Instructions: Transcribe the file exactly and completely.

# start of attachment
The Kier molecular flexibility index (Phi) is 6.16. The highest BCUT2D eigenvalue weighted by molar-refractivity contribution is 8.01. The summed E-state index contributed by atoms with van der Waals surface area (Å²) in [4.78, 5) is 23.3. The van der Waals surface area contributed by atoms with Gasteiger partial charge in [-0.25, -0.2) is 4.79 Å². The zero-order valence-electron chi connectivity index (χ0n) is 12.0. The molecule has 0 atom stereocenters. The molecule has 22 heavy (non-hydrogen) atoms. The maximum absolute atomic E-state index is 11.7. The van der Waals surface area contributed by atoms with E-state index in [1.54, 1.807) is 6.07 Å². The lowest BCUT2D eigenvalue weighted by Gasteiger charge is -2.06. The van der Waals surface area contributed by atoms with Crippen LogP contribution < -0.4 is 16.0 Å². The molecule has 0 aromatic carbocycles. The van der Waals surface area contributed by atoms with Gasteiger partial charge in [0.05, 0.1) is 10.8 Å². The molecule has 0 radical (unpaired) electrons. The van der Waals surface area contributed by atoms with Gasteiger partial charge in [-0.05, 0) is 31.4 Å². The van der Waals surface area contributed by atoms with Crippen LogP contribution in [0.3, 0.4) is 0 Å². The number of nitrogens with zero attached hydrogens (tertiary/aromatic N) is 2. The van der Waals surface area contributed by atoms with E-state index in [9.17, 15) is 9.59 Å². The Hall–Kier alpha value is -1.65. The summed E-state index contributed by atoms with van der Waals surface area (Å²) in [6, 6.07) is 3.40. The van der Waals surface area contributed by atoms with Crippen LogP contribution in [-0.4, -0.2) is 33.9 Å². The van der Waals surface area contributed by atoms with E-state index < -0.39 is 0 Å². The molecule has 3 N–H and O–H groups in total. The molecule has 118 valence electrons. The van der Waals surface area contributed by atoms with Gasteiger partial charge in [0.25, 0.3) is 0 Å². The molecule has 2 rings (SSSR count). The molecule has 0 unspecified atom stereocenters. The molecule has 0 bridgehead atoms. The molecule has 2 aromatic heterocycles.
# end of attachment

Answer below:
The Kier molecular flexibility index (Phi) is 6.16. The highest BCUT2D eigenvalue weighted by molar-refractivity contribution is 8.01. The summed E-state index contributed by atoms with van der Waals surface area (Å²) in [4.78, 5) is 23.3. The van der Waals surface area contributed by atoms with Gasteiger partial charge in [-0.25, -0.2) is 4.79 Å². The zero-order valence-electron chi connectivity index (χ0n) is 12.0. The molecule has 0 atom stereocenters. The molecule has 22 heavy (non-hydrogen) atoms. The maximum absolute atomic E-state index is 11.7. The van der Waals surface area contributed by atoms with E-state index in [1.54, 1.807) is 6.07 Å². The lowest BCUT2D eigenvalue weighted by Gasteiger charge is -2.06. The van der Waals surface area contributed by atoms with Crippen LogP contribution < -0.4 is 16.0 Å². The molecule has 0 aromatic carbocycles. The van der Waals surface area contributed by atoms with Gasteiger partial charge in [0.05, 0.1) is 10.8 Å². The molecule has 0 radical (unpaired) electrons. The van der Waals surface area contributed by atoms with Gasteiger partial charge in [-0.05, 0) is 31.4 Å². The van der Waals surface area contributed by atoms with Crippen LogP contribution in [0.3, 0.4) is 0 Å². The number of nitrogens with zero attached hydrogens (tertiary/aromatic N) is 2. The van der Waals surface area contributed by atoms with E-state index in [9.17, 15) is 9.59 Å². The Hall–Kier alpha value is -1.65. The summed E-state index contributed by atoms with van der Waals surface area (Å²) in [6, 6.07) is 3.40. The van der Waals surface area contributed by atoms with Crippen LogP contribution in [-0.4, -0.2) is 33.9 Å². The van der Waals surface area contributed by atoms with E-state index < -0.39 is 0 Å². The molecule has 3 N–H and O–H groups in total. The molecule has 118 valence electrons. The van der Waals surface area contributed by atoms with Gasteiger partial charge in [0.25, 0.3) is 0 Å². The molecule has 2 rings (SSSR count). The molecule has 0 unspecified atom stereocenters. The molecule has 0 bridgehead atoms. The molecule has 2 aromatic heterocycles.